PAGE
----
Code enforcement cracks down on renegade signs
May 1, 2013 at 12:01 a.m.
Code enforcement officers, not sign-stealing bandits, are the culprits behind a rash of missing yard sale and service advertisements across Victoria.
Although the city is enforcing what it has on the books, the change in priorities is leaving many garage sale hosts frustrated.
Jessica Amador heard about the city pulling up yard sale signs weeks before her garage sale, but didn't expect to get caught up in the mix when she put her sign out Saturday morning.
Amador, 31, hoped to send Navarro traffic to her garage sale at the end of the cul-de-sac on Jocelyn Circle.
"I came back an hour later and it was gone," Amador said laughing.
Development Services Director Jared Mayfield said the 2004 ordinance has not changed, but last November, it started being enforced.
"We started picking them up because a lot were being left out," Mayfield said. "You could drive Monday morning and see garage sale signs from the weekend before."
With the city permitting 40 garage sales last weekend and 28 so far for this weekend, enforcing the ordinance is impacting people across the city.
The officers rotate Saturday shifts with the work part of their regular work schedule, he said.
He said the code enforcement officers are not discriminating against garage sales, and removing those specific signs is not the priority. They fall under the "bandit sign" category, which includes advertisements for services such as roof repair, lower utility bills or buying gold.
"We're just picking up everything that's in the right of way," Mayfield said.
Elvia Figueroa, a Victoria resident, said the city "is punishing everyone."
By picking up garage sale signs the morning of the sale, the city is financially hurting its residents, she said.
"It's hard to make ends meet," she said. "I depend on that money twice a year."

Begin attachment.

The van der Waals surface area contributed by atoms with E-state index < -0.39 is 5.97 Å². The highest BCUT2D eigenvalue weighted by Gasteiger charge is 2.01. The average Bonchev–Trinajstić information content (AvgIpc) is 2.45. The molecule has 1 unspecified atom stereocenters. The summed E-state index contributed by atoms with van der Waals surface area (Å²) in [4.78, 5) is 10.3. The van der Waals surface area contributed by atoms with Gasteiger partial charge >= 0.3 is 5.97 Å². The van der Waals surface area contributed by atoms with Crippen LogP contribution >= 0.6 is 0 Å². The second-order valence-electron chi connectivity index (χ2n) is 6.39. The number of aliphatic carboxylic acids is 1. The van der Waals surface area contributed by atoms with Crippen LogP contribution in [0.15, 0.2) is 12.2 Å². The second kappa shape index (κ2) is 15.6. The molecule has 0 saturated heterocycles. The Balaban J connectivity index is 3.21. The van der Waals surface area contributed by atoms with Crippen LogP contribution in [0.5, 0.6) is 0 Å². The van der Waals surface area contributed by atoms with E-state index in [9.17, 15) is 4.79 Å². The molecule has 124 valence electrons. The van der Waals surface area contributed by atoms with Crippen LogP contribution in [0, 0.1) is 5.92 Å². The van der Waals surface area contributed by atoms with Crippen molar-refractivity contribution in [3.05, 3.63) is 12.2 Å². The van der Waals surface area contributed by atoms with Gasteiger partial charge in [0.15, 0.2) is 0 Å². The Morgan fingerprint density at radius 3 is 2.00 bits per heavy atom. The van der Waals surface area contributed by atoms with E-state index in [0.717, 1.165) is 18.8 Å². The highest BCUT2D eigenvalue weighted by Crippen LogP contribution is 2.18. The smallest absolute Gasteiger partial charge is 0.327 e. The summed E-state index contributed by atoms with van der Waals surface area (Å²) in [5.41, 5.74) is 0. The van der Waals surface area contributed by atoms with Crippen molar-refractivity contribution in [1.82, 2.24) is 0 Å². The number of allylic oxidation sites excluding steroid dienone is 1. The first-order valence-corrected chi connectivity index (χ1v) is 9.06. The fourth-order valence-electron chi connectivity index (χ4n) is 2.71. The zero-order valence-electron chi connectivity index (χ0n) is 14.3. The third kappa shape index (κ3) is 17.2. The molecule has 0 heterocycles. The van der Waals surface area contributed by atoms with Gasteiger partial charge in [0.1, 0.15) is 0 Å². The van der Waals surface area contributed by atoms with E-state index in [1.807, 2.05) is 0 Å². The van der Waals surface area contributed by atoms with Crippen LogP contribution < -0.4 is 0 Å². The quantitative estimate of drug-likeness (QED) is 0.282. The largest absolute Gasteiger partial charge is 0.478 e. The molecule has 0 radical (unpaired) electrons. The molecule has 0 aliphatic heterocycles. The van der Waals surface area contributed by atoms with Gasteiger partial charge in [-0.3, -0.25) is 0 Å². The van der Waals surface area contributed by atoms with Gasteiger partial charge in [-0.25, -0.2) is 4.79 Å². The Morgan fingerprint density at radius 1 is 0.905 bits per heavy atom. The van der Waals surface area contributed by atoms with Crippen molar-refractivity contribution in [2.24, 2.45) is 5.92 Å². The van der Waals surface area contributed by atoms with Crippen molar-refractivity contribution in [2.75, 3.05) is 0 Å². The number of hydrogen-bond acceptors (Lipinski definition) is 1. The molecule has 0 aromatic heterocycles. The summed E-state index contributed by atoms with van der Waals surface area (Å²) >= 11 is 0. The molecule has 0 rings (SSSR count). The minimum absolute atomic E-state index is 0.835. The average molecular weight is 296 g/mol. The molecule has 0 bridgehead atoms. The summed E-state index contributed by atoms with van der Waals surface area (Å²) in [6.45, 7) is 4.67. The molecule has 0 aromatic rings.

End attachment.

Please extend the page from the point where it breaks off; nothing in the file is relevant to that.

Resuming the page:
After purchasing a $10 permit from city hall, Figueroa expected to bring in about $1,000 on her weekend sale.
She usually puts out signs on Sam Houston Drive, Laurent Street and Mockingbird Lane, but this time, followed the city's rules. As a result, she said she felt the consequences.
"I only made half," she said. "I lost out on a lot of customers."
The permit specifies that no signs, sign structures or sign supports may be placed on utility poles or in the public right of way, including sidewalks or intersections or public trees, rocks, bridges or other public property.
"Why are they focusing on this?" she asked. "There are a lot more important things to focus on."
Mayfield said the city could make its sign rounds Mondays.
"What we noticed with the other signs is they were showing up on Friday night and Saturday," Mayfield said. "It's like people were putting them out in anticipation of shopping weekends, so that's why we started picking them up."
Slower traffic along Victoria's major thoroughfares Saturday mornings also created a safer environment to remove the signs, he said.
"There's been a more concentrated effort on Saturday to pick up signs in general, but they're removing them all the time," he said.
Mayfield did not call the signs "litter" but said they make the city untidy.
"In the age of Facebook and Craigslist, our website and the Advocate's website, using new technology may be an option for folks to consider," Mayfield said.